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Date of Award


Document Type


Degree Name

Doctor of Philosophy in Mechanical Engineering-Engineering Mechanics (PhD)

College, School or Department Name

Department of Mechanical Engineering-Engineering Mechanics

First Advisor

Seong-Young Lee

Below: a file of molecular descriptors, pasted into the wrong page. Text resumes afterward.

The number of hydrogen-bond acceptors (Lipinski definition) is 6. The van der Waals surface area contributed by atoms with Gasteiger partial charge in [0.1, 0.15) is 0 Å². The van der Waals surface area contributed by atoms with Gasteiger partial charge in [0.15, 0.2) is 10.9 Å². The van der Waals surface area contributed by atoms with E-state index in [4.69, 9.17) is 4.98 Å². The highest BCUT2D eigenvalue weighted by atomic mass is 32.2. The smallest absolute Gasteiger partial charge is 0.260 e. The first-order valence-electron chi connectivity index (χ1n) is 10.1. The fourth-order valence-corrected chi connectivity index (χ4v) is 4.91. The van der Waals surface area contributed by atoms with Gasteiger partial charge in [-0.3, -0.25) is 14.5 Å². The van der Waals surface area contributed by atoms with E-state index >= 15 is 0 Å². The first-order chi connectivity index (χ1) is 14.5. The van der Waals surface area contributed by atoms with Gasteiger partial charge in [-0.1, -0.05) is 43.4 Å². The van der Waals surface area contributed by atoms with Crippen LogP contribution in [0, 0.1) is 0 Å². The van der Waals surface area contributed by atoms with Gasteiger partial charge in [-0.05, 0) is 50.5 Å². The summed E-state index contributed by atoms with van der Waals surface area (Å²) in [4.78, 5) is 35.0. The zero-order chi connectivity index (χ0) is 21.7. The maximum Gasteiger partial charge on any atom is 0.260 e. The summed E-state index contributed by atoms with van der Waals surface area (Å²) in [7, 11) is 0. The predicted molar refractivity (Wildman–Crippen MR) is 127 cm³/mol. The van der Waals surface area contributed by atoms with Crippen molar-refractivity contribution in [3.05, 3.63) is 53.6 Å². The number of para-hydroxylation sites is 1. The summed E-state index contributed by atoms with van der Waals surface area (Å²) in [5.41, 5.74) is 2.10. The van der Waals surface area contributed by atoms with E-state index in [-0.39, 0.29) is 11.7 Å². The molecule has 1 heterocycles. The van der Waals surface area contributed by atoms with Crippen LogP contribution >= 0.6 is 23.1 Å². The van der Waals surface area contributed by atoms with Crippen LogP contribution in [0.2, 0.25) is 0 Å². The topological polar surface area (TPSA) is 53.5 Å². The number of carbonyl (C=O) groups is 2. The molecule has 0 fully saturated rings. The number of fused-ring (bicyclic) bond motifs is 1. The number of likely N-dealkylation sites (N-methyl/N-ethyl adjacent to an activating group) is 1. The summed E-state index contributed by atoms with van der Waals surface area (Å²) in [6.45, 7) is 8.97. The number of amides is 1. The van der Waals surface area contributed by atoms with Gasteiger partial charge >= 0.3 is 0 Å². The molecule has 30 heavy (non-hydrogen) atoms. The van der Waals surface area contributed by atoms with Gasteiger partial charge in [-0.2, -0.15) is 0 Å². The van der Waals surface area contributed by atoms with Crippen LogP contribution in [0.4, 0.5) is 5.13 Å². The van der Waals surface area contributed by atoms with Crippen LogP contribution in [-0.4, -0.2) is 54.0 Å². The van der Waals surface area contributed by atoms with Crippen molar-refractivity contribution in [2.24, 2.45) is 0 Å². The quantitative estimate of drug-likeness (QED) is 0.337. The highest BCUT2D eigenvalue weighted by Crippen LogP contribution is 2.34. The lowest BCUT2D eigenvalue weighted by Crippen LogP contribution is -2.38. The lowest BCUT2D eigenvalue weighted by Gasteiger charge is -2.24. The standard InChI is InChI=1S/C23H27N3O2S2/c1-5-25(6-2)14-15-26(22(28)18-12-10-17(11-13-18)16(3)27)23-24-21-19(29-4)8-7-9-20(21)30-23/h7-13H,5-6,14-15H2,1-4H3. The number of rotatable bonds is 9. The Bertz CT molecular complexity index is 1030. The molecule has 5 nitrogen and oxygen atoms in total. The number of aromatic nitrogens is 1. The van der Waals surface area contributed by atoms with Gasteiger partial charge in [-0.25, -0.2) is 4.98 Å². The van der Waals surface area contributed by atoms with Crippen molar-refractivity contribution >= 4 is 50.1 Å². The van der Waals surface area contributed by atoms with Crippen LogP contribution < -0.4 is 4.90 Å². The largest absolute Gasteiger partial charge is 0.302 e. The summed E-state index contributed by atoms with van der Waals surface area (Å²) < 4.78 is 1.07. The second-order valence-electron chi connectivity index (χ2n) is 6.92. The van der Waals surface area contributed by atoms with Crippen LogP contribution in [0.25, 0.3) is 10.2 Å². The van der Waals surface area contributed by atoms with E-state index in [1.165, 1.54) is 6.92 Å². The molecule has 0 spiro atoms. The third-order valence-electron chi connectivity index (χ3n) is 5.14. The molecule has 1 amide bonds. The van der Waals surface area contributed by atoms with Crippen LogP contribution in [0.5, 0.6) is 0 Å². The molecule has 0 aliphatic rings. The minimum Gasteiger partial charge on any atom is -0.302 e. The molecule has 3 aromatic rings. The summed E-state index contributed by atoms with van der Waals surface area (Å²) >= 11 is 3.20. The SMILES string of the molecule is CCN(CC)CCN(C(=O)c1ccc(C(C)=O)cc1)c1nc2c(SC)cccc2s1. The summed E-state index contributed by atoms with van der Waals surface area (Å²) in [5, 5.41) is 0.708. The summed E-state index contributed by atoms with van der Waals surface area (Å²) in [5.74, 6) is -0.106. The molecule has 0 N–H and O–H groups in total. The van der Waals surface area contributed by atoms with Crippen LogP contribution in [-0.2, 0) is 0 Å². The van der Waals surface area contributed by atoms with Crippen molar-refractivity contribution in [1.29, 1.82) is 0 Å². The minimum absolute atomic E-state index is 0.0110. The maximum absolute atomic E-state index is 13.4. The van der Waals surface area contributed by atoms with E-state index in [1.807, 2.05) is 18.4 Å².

With a growing restriction on environment policy due to pollution and the global needs for replacement or alternative to conventional petroleum production, alternative fuels such as Dimethyl Ether (DME) provide the solutions in environment and economy for our future generations. As the simplest ether, DME has the physical and chemical properties that are potentially suitable for compression-ignition engine in automotive industry. There are many remaining challenges in understanding the combustion of DME, fuel handling and storage, specific fuel-oriented engine design in order to use DME effectively on transportation sector. Nonetheless, the many favorable attributes such as high cetane number (good ignitability) and very low emission of DME have led to the increasing effort on research and development of this fuel. Low and high pressure injection system are continuously improved to handle the drawback from DME properties such as low viscosity (poor lubricity), high compressibility (higher required compression work). Meanwhile, fundamental research in the combustion and emission characteristics of DME fuel is necessary to provide insights on the fuel behavior at various conditions such as ambient temperature, ambient composition, fuel injection pressure, nozzle size, etc. One of the most advanced apparatus in combustion research is combustion vessel which provide desired conditions with high accuracy for spray and combustion experiment. The current study in this work investigates spray, combustion, and consumption and formation of species (i.e. formaldehyde) using an optically accessible constant volume combustion vessel. Experimental data, for example, liquid/vapor penetration, spray and flame structure, ignition delay, heat release rate, species evolution from laser application, are collected through several data acquisition systems and high-speed cameras. Various test conditions like of temperature, oxygen concentration, injection pressure are set to provide parametric study of DME. Also, the results were processed and used as validation of several models including chemical kinetic work, 1-D spray modeling, and CFD simulation to achieve detailed understanding and develop better prediction tool set of DME combustion phenomenon. A detailed chemical kinetic mechanism work was developed from other published mechanism to study soot and NOx formation in DME reactions, while reduced mechanism was also generated for a more time efficient in computational work while still maintaining the core species and reaction pathway of DME combustion and emission. Both experimental and numerical work show important conclusions and summaries in spatially and temporally ignition, species formation, heat release rate, spray characteristics, and others that provide very good understanding of DME fuel chemistry and physical behaviors. Confirmation of smokeless combustion in DME flame is also shown as the expectation of bluish flame from literature review. In summary, the goal of this dissertation is to enhance the understanding of DME combustion in a well-controlled environment, therefore providing feedbacks to the ultimate task in future development and application of a more reliable, effective, clean-fuel system.